Cascade Picture Palace
11-15 S. Mill Street,
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Located in the heart of the New Castle, PA, downtown, The Cascade Picture Palace was the first theatre operated by the Warner Brothers. Well, almost. Actually, they began showing movies in the back room of a funeral parlor further along E. Washington Street. 50 or so folding chairs were set up and the single, hand-crank projector spooled out 7 minute novelty films on a 7 foot glass mirror.
The Warner’s lived in nearby Youngstown, OH and had earned some money with a primitive projector and portable screen and a tent. They moved from town to town showing brief films were ever they could attract an audience willing to view the new miracle. Pittsburgh, New Castle and Youngstown were burgeoning industrial centers at the time and, by 1903, any one of the three could have eventually grown into a major city.
The Warner’s found a sizable audience in New Castle with no competition. Pittsburgh’s Nickelodeon (the world’s first), was open and thriving. The movie theatre/funeral home was successful for more than two years. At various points it was called the Bijou (little gem) and the Pioneer. Several other store-front cinemas had popped up along Washington Street, including the Dome, Nixon, Star and Park Theatres. Not to be outdone, the Warner’s opened the Cascade Movie Palace a few doors down from the funeral home on February 2, 1907.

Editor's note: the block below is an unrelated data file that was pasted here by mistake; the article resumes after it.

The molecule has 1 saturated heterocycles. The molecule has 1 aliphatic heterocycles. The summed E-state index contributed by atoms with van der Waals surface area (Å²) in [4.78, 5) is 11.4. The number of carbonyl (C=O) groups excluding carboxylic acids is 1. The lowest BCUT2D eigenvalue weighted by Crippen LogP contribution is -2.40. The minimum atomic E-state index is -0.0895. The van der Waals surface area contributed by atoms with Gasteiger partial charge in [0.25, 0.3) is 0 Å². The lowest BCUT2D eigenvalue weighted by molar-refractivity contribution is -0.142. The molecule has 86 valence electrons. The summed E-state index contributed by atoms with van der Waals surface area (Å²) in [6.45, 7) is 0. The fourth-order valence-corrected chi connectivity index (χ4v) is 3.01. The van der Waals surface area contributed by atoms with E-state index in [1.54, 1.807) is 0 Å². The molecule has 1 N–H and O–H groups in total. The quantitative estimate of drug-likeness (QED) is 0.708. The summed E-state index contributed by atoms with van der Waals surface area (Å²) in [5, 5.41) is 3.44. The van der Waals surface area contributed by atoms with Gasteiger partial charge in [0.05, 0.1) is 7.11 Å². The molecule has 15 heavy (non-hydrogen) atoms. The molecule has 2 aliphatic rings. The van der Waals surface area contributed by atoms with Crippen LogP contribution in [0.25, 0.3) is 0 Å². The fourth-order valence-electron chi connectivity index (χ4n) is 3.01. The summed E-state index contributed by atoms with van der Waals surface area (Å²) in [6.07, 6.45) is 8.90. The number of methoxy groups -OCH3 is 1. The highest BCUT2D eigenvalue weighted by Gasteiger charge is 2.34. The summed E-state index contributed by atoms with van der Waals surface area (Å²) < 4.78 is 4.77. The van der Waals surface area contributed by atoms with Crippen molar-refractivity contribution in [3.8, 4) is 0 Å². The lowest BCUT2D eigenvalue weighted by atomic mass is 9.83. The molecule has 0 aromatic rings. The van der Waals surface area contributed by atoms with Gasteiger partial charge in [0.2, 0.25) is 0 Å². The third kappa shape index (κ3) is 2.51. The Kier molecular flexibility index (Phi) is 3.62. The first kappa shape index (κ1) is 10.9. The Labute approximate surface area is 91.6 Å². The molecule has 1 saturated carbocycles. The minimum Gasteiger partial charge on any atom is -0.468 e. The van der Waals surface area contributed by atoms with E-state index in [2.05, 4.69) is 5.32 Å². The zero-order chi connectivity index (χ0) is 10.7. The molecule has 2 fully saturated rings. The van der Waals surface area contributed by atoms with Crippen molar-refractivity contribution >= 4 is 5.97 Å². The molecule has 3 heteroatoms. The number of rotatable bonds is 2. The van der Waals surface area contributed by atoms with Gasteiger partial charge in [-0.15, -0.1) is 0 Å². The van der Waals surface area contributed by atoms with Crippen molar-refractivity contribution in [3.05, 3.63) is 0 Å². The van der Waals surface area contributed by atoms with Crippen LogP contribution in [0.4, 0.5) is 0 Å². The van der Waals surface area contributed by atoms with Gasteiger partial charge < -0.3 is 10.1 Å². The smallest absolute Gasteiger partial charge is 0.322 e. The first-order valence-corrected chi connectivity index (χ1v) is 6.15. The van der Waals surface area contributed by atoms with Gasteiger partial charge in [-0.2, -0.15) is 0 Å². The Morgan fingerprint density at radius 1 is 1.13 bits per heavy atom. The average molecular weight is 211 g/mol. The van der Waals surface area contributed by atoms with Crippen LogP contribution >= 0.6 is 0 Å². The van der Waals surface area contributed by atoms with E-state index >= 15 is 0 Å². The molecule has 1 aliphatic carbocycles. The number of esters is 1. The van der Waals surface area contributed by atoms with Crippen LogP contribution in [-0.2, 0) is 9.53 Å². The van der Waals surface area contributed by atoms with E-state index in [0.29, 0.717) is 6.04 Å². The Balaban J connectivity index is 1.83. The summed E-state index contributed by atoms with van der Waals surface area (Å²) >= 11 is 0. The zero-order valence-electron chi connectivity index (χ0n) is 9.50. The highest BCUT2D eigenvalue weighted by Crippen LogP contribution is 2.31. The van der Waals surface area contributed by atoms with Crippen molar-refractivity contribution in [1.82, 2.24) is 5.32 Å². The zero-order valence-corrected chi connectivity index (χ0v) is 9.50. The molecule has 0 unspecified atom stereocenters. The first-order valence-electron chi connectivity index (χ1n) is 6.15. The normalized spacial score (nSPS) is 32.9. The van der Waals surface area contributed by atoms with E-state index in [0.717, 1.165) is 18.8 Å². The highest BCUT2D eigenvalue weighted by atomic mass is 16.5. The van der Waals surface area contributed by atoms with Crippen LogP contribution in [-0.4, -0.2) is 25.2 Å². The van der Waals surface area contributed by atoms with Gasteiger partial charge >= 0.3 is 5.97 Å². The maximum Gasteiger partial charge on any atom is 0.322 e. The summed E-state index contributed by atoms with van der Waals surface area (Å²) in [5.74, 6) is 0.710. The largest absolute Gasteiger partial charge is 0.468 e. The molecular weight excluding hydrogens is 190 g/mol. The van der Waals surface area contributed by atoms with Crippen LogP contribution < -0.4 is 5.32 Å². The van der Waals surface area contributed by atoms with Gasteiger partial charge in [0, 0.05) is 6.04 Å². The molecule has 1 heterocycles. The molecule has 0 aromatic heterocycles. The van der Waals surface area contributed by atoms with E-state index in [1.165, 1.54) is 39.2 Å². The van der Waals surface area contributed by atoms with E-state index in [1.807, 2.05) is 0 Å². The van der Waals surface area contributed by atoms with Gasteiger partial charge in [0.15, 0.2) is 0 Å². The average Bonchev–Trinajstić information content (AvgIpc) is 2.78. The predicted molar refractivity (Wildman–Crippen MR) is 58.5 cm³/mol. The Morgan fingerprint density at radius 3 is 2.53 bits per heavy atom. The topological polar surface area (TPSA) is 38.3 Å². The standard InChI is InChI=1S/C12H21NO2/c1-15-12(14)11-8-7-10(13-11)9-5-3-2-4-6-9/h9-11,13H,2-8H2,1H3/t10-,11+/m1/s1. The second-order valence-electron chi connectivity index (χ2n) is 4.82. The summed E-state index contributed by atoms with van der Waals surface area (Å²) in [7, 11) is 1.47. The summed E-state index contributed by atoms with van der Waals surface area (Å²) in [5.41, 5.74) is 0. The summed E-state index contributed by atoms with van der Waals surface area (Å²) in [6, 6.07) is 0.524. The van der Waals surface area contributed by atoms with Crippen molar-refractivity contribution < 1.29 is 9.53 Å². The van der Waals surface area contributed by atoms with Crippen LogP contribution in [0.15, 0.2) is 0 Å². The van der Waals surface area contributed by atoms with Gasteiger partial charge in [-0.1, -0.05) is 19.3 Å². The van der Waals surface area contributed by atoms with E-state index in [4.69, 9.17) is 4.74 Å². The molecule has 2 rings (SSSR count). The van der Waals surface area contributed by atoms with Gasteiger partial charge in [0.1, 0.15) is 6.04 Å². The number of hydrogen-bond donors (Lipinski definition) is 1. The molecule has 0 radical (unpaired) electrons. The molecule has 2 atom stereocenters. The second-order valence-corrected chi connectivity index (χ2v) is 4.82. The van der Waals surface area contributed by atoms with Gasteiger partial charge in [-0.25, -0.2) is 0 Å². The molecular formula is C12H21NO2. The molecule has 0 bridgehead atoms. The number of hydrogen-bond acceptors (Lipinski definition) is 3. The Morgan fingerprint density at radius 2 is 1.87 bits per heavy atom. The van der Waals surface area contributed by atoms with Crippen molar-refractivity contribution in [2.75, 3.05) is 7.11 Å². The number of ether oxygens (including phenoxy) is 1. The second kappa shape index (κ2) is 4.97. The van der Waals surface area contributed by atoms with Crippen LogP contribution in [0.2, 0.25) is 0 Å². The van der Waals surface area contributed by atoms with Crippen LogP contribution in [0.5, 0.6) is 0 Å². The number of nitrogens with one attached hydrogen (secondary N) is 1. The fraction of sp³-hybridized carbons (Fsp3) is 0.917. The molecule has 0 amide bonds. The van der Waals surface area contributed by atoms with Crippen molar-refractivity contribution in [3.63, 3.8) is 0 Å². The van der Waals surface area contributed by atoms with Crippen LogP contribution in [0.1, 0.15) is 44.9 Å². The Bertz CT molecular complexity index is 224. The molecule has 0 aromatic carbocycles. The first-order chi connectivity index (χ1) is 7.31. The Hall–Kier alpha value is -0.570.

The Cascade Picture Palace featured real theatre seats and a permanent screen. The hand-crank projector displayed 7 minute episodes of the newly emerging feature films. Because the projectionist had to change reels every few minutes, each reel was advertised as ‘A Drama in 8 Acts’, or the like.
Time moved on and so did the Warner Brothers. Harry Warner moved to New York to handle their ever growing chain of palatial theatres and Jack Warner to Hollywood to produce films and establish the WB studio.
According to, now long gone, New Castle operators, the Warner’s wanted to build a fabulous theatre in New Castle to commemorate the start of their empire. As rumor goes, when word got out, the price of the land sky-rocketed. The plan for New Castle was abandoned and a theatre was built instead in Youngstown. The Warner Theatre/Powers Auditorium still stands and is home to the Youngstown Symphony Orchestra.
The site of the Cascade Picture Palace eventually became a Neisner 5 & 10 store and offices. In recent years a non-profit group has purchased this and other buildings in an attempt to create a memorial to the Warner Brothers. All that has seemed to evolve to date is a second floor, upscale restaurant which recently closed and a reproduction of the front of the Cascade Picture Palace in the buildings main lobby. The display includes an old seat and an equally old, but probably not from the Cascade, projector, complete with (sigh) CinemaScope lens. It would truly be nice to see a real Warner theatre opened as a tourist and historical commemorative.
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